The plot in the second season focuses on the unlikely scenario of a court case that unfolds because the parents sue the school for not protecting their child.
Teenagers tend to have a fine sense of justice and so the premise of this series could be particularly alluring to the adolescent brain. Filled with self-importance and that sense of justice, they might truly believe that the bullies will forever live with guilt and remorse as a result of the victim's suicide.
It's a compelling scenario: 'This is why you've ruined my life and now you must suffer for eternity with guilt'. But it's falsely alluring. Blame-worthy people seldom feel much more than a quick pang of guilt before their well-developed self-defence mechanisms come into play.
Most guilty people dismiss their difficult thoughts, and sadly it's much more likely that the people condemned to live with bitter regret are the people who dearly loved and supported the victim.
It seems strange that 13 Reasons Why, a drama entirely devoted to the topic of mental health and suicide, makes so many glaring mistakes while a soap such as Coronation Street manages to explore the complexities of suicide with touching sensitivity.
Aidan's recent suicide on Coronation Street was a good example of how to portray the horror of suicide without descending into dangerous melodrama. The soap showed that Aidan had apparently been living in mental torment for some time before the event but he chose never to speak about it. The night of his death was depicted with a gentle understanding of mental anguish without needing to get into the details of how he died.
The fact of his death was enough - none of us really needed to know how it happened; this is in striking contrast to the graphic image of Hannah Baker's death in 13 Reasons Why. The fallout, the shock and horror from Aidan's family and friends who never suspected his emotional pain, was also treated with sensitivity and responsibility.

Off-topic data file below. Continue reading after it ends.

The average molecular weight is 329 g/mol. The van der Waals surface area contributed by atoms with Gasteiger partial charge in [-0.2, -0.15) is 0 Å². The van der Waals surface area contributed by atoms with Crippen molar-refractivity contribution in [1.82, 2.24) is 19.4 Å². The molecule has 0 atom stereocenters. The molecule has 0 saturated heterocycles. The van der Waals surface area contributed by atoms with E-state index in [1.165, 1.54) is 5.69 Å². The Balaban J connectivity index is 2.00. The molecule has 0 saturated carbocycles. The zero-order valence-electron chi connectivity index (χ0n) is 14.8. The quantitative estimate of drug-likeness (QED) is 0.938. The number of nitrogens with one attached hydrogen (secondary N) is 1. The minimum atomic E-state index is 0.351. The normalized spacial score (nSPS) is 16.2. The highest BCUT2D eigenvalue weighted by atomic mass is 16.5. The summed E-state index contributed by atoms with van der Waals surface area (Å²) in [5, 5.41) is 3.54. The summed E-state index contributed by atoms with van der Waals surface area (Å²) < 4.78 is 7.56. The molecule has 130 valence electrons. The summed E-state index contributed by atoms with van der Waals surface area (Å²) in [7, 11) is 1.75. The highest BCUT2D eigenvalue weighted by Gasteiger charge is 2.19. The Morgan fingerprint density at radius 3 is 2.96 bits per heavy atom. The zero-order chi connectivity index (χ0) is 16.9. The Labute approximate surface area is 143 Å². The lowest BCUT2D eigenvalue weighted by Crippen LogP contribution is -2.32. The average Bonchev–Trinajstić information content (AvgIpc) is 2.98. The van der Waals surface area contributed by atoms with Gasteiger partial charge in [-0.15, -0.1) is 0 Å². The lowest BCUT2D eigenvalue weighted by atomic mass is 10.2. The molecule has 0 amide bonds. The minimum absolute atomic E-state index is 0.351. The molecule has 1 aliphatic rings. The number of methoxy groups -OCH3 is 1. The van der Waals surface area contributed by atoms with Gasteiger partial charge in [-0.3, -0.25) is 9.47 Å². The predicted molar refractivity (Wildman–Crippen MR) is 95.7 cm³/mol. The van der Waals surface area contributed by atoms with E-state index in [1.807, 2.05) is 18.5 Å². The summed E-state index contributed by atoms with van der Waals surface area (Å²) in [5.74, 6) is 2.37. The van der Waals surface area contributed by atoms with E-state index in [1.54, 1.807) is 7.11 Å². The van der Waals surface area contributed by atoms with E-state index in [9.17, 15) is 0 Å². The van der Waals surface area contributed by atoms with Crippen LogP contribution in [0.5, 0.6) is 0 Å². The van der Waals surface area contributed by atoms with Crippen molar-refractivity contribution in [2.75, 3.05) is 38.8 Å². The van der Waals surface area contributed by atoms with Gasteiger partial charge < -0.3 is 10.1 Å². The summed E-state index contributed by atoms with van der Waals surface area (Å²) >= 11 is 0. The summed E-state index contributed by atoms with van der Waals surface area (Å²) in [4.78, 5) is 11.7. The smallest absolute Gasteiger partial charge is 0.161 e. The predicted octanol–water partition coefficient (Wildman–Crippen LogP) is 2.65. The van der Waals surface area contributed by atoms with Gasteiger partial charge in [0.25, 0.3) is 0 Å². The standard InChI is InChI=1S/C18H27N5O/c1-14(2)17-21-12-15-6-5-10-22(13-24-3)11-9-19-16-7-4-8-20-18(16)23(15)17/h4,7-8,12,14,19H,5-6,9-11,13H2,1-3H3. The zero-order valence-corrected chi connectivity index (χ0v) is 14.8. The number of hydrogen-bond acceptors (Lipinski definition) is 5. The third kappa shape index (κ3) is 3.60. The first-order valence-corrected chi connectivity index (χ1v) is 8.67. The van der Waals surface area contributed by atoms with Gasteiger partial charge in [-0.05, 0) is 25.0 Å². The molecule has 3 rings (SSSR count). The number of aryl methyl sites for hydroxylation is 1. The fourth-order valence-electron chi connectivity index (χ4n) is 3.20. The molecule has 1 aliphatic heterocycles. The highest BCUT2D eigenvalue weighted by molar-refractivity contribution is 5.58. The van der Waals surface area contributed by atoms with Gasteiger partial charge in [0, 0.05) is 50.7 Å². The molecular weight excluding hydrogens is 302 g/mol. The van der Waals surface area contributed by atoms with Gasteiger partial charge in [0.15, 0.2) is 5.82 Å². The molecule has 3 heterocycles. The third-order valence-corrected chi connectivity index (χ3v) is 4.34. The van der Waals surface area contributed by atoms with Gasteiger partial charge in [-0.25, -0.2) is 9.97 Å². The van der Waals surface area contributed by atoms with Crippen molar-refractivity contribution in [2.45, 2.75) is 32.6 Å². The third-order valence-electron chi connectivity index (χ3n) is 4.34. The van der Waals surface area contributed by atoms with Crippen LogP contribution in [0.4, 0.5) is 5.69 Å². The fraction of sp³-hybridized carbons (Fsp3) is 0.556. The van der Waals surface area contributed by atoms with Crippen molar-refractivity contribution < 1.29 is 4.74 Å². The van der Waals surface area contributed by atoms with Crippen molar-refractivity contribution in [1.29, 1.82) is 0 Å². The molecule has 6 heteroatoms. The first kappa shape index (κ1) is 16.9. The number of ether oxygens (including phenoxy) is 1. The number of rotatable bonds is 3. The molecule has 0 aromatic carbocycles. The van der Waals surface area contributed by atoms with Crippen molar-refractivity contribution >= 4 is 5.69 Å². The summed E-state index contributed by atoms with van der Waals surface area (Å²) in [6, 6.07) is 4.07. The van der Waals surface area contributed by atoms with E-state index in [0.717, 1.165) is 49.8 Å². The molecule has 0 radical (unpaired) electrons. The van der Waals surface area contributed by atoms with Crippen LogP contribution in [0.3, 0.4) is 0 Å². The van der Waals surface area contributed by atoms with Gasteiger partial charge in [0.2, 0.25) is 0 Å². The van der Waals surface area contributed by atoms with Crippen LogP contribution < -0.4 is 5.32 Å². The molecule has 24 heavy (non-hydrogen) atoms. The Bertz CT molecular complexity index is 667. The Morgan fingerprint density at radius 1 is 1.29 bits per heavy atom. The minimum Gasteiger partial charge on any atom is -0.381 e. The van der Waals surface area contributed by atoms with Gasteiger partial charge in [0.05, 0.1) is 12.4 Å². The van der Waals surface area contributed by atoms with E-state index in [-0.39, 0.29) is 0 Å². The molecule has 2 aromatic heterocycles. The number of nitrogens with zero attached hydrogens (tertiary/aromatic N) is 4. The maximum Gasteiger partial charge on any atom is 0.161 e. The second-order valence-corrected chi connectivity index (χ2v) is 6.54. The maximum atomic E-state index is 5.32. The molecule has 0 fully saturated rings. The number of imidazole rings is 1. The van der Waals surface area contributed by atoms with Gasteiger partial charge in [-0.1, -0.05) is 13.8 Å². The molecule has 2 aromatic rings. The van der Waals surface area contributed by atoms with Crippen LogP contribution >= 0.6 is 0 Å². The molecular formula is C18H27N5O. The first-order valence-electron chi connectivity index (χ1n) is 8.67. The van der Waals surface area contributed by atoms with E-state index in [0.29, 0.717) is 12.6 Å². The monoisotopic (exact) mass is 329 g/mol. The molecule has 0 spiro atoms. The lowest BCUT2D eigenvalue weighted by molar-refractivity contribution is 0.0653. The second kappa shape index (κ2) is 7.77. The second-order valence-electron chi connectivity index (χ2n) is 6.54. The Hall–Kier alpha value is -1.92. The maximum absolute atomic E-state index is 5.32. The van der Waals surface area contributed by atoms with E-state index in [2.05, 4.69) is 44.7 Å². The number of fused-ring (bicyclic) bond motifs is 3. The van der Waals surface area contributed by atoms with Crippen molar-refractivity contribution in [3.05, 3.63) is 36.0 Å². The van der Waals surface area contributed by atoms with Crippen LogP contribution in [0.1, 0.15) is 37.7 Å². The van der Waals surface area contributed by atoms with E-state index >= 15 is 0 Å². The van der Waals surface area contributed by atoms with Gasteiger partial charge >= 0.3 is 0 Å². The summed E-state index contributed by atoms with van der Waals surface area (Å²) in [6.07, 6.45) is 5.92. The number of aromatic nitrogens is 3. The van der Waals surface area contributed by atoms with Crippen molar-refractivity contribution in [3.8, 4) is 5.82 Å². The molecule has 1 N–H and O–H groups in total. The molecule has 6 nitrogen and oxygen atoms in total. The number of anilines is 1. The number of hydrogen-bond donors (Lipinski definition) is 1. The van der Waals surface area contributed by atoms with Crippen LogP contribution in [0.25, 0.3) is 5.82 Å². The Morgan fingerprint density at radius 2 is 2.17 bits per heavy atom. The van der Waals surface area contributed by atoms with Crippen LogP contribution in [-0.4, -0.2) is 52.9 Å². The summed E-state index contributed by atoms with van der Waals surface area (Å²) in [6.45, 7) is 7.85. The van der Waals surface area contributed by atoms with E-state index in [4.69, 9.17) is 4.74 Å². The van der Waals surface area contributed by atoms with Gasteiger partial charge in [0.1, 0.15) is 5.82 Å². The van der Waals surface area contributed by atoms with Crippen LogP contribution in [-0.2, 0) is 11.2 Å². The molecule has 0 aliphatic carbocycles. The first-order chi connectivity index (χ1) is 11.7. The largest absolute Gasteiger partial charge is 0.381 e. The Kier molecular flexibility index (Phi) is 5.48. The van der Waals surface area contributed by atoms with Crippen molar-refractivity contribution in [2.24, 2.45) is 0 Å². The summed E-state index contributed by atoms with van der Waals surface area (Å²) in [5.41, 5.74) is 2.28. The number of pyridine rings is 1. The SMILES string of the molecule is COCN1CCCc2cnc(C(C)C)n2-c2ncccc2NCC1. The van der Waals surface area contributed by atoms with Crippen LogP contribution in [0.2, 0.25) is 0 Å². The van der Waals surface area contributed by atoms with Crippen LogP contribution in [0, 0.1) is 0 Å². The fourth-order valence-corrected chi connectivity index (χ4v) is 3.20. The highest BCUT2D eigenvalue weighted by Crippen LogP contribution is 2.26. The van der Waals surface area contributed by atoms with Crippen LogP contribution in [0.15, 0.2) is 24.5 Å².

Yet there are certain aspects of 13 Reasons Why that are very powerful. Indeed the vulnerable teenage clients whom I meet in my work as a psychotherapist regularly namecheck the show as having a positive and significant impact on their lives. So it is evidently doing some things right.
The general idea is great - we need to talk about suicide and we need to talk about the challenges to the mental health of teenagers. But we need to do it with care.
Parents of teenagers who are watching 13 Reasons Why should really take this golden opportunity to speak about the different issues that are raised in the series. Various topics such as rape, self-harm, substance abuse, bullying and sexting are explored and if your teenager refuses to sit down and watch it with you, then you should probably watch it yourself so you can intelligently refer to the many different issues involved.
It's the adults in society who need to ensure that the children understand positive mental health. Teenagers are impressionable and so they will benefit from a discussion about how suicide doesn't really bestow vengeance and how suicide doesn't take the pain away either; sadly it just seems to pass it on to other people.
The message needs to be repeated as many times as necessary: if you have intrusive suicidal thoughts you need to ask for help. If that doesn't work then you need to ask someone else for help. And again. And again. Call the Samaritans, call Pieta House, call a psychotherapist or call your doctor. Relief might not come the very instant you seek help but it will eventually come if you keep searching. There is help available and each person just has to find the right fit for their specific needs.
The Samaritans can be contacted on 116 123 or email firstname.lastname@example.org. For Pieta House, call 1800 247247 or email email@example.com.